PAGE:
Sunday, September 28, 2008

City By the Bay

Another podcast series, as Leo LaPorte likes to say, is in the can, this one from Oracle OpenWorld (OOW) in San Francisco, which is where I've spent my last week.

OOW surprised me by its size - over 43,000 in attendance, according to reports. It was kind of like a Comdex, the super-technology show in Las Vegas which I used to work regularly in the `90s.  Blocked-off streets, packed sidewalks, hotel lobbies so crowded that it was hard to move through them.  This all in San Francisco, so outside of the influx of the 43K technophiles, you also had the early Fall turistas on the streets.  San Francisco is probably one of the best cities in the world to visit in the Fall if it isn't raining, and nary a drop did we see that week.  Weather was mild and in the mid-70s during the day, mid-60s at night.

I haven't been in the City for the past eight years.  In fact, I haven't been much of anywhere in the past eight years.  I've traveled more in 2008 than I have in the previous eight combined.  I was pleased to find that few of the personal landmarks I remembered had changed.  I was able to hit Napa Valley Wines and take care of our holiday wine needs in one fell - albeit expensive - swoop.  Vy's Jewelry was still in the same location in Chinatown, so Peggy got a present for being abandoned with two unhappy cats as I worked and played out west.  I went back to one of my all-time favorite sushi places, Sanraku on Sutter, and found a new favorite, Colibri Mexican Bistro on Geary, which I highly recommend - I had one of the best meals of my life there, undoubtedly oiled by two margaritas with blue agave tequila.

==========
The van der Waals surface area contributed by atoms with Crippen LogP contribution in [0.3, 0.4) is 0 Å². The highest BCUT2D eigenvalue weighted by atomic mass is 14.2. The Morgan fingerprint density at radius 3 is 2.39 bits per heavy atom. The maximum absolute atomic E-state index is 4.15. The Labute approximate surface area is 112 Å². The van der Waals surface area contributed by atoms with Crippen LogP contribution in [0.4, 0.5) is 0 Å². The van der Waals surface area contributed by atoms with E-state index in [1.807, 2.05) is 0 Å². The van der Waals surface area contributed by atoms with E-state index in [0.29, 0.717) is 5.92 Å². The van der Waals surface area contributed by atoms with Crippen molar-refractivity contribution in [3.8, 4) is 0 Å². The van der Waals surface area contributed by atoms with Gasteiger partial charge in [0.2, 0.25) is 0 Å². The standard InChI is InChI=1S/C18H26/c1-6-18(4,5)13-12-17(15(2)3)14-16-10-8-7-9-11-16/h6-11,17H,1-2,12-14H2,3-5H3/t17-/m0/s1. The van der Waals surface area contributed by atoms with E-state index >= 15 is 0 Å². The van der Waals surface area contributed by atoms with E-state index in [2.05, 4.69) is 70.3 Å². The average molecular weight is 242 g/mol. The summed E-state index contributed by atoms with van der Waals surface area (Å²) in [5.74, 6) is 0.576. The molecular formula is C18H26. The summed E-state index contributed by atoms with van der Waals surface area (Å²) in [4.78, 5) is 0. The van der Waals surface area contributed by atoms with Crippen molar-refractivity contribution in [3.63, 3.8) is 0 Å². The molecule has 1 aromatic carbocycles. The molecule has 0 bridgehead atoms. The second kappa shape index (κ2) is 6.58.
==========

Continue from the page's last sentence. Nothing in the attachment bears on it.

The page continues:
I didn't get to Kayo Books or Hunan Home, or John's Grill, which would have pretty much rounded up Fred's Cooks Tour of S.F., but given I produced and engineered a dozen podcasts over a four-day period, I was pretty pleased that I got in as much personal time in as I did.

I have a love/hate relationship with San Francisco.  It's one of the great cities of the world.  If you like walking around as much as I do, it's a perfect place to visit.  But, the armies of street people/homeless/bums/winos/panhandlers can get me down, especially when San Francisco is on the tolerant side of the pendulum, as it seems to be now, and essentially leaves them alone just as long as they're not aggressively scaring away the tourists. So walking can become similar to running a gantlet.  You shake the head and stare straight ahead, and hurt inside, trying not to wonder about their stories.

But that's the down side.  The up side was that it was a great trip - a good job done well in a beautiful, intriguing city.

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